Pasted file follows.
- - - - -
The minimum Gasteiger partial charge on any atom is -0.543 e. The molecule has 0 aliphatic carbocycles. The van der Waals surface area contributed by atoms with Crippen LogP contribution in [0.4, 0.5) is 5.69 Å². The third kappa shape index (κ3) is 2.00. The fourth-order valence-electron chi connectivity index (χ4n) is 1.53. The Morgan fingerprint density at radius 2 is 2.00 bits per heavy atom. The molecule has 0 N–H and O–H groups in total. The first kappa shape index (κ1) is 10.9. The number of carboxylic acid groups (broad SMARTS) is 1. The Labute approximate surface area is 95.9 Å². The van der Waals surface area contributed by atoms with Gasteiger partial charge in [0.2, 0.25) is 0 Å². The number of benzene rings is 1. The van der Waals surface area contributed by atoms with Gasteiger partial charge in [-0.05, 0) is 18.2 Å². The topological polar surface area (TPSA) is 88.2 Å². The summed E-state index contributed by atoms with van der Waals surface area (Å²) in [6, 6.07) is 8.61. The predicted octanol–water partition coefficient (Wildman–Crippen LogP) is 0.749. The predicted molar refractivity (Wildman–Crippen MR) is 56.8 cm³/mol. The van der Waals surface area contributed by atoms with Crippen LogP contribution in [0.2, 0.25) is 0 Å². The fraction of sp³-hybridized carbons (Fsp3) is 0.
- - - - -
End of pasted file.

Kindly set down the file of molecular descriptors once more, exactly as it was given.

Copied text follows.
The minimum Gasteiger partial charge on any atom is -0.543 e. The molecule has 0 aliphatic carbocycles. The van der Waals surface area contributed by atoms with Crippen LogP contribution in [0.4, 0.5) is 5.69 Å². The third kappa shape index (κ3) is 2.00. The fourth-order valence-electron chi connectivity index (χ4n) is 1.53. The Morgan fingerprint density at radius 2 is 2.00 bits per heavy atom. The molecule has 0 N–H and O–H groups in total. The first kappa shape index (κ1) is 10.9. The number of carboxylic acid groups (broad SMARTS) is 1. The Labute approximate surface area is 95.9 Å². The van der Waals surface area contributed by atoms with Gasteiger partial charge in [0.2, 0.25) is 0 Å². The number of benzene rings is 1. The van der Waals surface area contributed by atoms with Gasteiger partial charge in [-0.05, 0) is 18.2 Å². The topological polar surface area (TPSA) is 88.2 Å². The summed E-state index contributed by atoms with van der Waals surface area (Å²) in [6, 6.07) is 8.61. The predicted octanol–water partition coefficient (Wildman–Crippen LogP) is 0.749. The predicted molar refractivity (Wildman–Crippen MR) is 56.8 cm³/mol. The van der Waals surface area contributed by atoms with Crippen LogP contribution in [0.2, 0.25) is 0 Å². The fraction of sp³-hybridized carbons (Fsp3) is 0.